cell

UK-based cell and gene therapy industry Cell and Gene Therapy Catapult (CGT), along with the University of Aberdeen, has announced the establishment of new company Islexa.

Islexa is set-up to develop the latest technology that can produce laboratory grown islets, organoids responsible for the production of insulin.

The new technology can facilitate islet transplant to several patients suffering from type I diabetes.

The Islexa technology works by operating donated pancreatic tissue into fully functional islets that will help increase the number of patients receiving the treatment.

University of Aberdeen professor Kevin Docherty said: "The technology is based on converting pancreatic tissue into functional islets.

"This has an advantage over the use of stem cells as source material, since at the moment they generate only the insulin-producing beta cells. Islets are organoids that produce multiple hormones, including insulin, and donated islets are already effectively treating severe cases of type 1 diabetes.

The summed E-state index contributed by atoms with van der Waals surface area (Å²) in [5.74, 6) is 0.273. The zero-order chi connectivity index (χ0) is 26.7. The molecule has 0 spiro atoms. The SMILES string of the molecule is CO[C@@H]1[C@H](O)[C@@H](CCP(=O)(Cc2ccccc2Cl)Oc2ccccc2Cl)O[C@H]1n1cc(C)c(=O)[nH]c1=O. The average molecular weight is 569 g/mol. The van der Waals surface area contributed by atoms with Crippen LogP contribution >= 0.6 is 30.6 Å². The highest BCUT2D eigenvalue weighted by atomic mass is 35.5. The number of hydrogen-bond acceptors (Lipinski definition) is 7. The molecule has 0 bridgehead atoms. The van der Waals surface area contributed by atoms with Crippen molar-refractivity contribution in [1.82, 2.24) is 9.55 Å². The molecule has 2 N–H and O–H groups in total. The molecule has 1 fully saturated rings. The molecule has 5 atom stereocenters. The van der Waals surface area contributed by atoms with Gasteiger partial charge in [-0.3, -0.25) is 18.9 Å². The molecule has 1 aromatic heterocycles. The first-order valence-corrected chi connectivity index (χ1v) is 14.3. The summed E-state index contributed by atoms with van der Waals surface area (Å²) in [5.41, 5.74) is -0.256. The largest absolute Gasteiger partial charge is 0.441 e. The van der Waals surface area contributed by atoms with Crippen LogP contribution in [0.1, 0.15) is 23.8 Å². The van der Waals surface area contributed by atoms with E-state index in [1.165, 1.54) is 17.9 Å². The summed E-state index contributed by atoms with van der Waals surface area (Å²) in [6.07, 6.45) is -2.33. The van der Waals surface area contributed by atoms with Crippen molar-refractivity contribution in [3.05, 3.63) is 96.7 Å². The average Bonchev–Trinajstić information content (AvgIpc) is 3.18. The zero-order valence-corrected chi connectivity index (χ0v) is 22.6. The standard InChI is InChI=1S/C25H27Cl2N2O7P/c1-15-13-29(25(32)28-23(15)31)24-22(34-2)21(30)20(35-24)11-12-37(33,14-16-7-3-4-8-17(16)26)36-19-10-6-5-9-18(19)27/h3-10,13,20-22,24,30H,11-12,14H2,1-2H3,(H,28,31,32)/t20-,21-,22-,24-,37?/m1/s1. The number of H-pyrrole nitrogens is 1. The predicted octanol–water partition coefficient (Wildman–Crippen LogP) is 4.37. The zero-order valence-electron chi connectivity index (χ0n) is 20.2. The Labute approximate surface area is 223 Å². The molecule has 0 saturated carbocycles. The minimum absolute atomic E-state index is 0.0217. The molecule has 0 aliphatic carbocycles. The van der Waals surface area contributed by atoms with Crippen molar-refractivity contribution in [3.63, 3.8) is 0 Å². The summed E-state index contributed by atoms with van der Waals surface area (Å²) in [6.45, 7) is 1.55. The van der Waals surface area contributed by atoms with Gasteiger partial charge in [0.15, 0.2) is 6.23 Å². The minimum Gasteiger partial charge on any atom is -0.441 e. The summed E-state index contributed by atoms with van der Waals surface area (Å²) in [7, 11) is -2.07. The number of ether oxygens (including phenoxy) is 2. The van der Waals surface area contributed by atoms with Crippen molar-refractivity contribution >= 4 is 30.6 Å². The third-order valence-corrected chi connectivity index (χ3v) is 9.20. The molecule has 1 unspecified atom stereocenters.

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"Having a hugely expanded supply of lab grown islets will enable us to significantly extend this established clinical treatment."

The transplant can provide patients with effective and long-term glucose control without the need of any insulin administration.

"This is a really exciting technology that has the potential to bring life changing benefits to these diabetic patients."

Cell and Gene Therapy Catapult CEO and Islexa director Keith Thompson said: "This is a really exciting technology that has the potential to bring life changing benefits to these diabetic patients.

"We are delighted to be forming Islexa with the partners we’ve worked with so far on this project. The collaboration has already delivered promising results and the formation of Islexa will accelerate the development of these lab grown islets and ultimately get this potential treatment to thousands of patients."

The new technology has been developed at the University of Aberdeen as part of activities led by a consortium with the assistance of CGT.

The consortium includes the University of Aberdeen, University of Edinburgh, the Scottish National Blood Transfusion Service (SNBTS) and the Scottish Islet Transplant Programme.


Image: Insulin and glucagon cells. Photo: courtesy of Catapult.